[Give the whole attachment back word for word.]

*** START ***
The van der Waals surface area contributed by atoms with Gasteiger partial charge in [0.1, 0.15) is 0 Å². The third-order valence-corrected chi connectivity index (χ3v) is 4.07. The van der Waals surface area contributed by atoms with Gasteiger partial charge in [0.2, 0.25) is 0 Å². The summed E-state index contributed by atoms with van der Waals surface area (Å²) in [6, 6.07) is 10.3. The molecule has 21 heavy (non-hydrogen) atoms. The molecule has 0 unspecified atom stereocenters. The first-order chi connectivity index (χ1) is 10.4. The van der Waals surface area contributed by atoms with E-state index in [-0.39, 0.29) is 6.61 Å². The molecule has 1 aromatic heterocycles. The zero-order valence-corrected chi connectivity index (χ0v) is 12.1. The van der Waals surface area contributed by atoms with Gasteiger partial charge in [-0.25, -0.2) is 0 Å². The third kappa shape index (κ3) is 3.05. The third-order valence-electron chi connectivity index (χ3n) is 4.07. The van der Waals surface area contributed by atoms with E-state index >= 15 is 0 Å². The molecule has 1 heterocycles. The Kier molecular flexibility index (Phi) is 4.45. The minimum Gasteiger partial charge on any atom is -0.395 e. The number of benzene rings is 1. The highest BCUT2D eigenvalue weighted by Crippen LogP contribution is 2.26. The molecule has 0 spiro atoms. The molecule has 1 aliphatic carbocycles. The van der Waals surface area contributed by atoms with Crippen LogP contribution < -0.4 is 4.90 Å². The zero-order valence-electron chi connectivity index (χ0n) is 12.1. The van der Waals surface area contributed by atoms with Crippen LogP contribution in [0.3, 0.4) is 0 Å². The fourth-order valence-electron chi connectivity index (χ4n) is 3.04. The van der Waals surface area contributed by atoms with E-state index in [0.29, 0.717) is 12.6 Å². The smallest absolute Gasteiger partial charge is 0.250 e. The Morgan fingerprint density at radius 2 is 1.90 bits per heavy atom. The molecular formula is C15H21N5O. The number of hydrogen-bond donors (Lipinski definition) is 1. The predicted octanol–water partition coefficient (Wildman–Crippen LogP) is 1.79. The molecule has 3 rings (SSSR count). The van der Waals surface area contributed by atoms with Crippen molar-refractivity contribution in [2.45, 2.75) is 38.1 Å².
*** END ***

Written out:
The van der Waals surface area contributed by atoms with Gasteiger partial charge in [0.1, 0.15) is 0 Å². The third-order valence-corrected chi connectivity index (χ3v) is 4.07. The van der Waals surface area contributed by atoms with Gasteiger partial charge in [0.2, 0.25) is 0 Å². The summed E-state index contributed by atoms with van der Waals surface area (Å²) in [6, 6.07) is 10.3. The molecule has 21 heavy (non-hydrogen) atoms. The molecule has 0 unspecified atom stereocenters. The first-order chi connectivity index (χ1) is 10.4. The van der Waals surface area contributed by atoms with E-state index in [-0.39, 0.29) is 6.61 Å². The molecule has 1 aromatic heterocycles. The zero-order valence-corrected chi connectivity index (χ0v) is 12.1. The van der Waals surface area contributed by atoms with Gasteiger partial charge in [-0.25, -0.2) is 0 Å². The third kappa shape index (κ3) is 3.05. The third-order valence-electron chi connectivity index (χ3n) is 4.07. The van der Waals surface area contributed by atoms with E-state index >= 15 is 0 Å². The molecule has 1 heterocycles. The Kier molecular flexibility index (Phi) is 4.45. The minimum Gasteiger partial charge on any atom is -0.395 e. The number of benzene rings is 1. The highest BCUT2D eigenvalue weighted by Crippen LogP contribution is 2.26. The molecule has 0 spiro atoms. The molecule has 1 aliphatic carbocycles. The van der Waals surface area contributed by atoms with Crippen LogP contribution < -0.4 is 4.90 Å². The zero-order valence-electron chi connectivity index (χ0n) is 12.1. The van der Waals surface area contributed by atoms with Crippen LogP contribution in [0.3, 0.4) is 0 Å². The fourth-order valence-electron chi connectivity index (χ4n) is 3.04. The van der Waals surface area contributed by atoms with E-state index in [0.29, 0.717) is 12.6 Å². The smallest absolute Gasteiger partial charge is 0.250 e. The Morgan fingerprint density at radius 2 is 1.90 bits per heavy atom. The molecular formula is C15H21N5O. The number of hydrogen-bond donors (Lipinski definition) is 1. The predicted octanol–water partition coefficient (Wildman–Crippen LogP) is 1.79. The molecule has 3 rings (SSSR count). The van der Waals surface area contributed by atoms with Crippen molar-refractivity contribution in [2.45, 2.75) is 38.1 Å².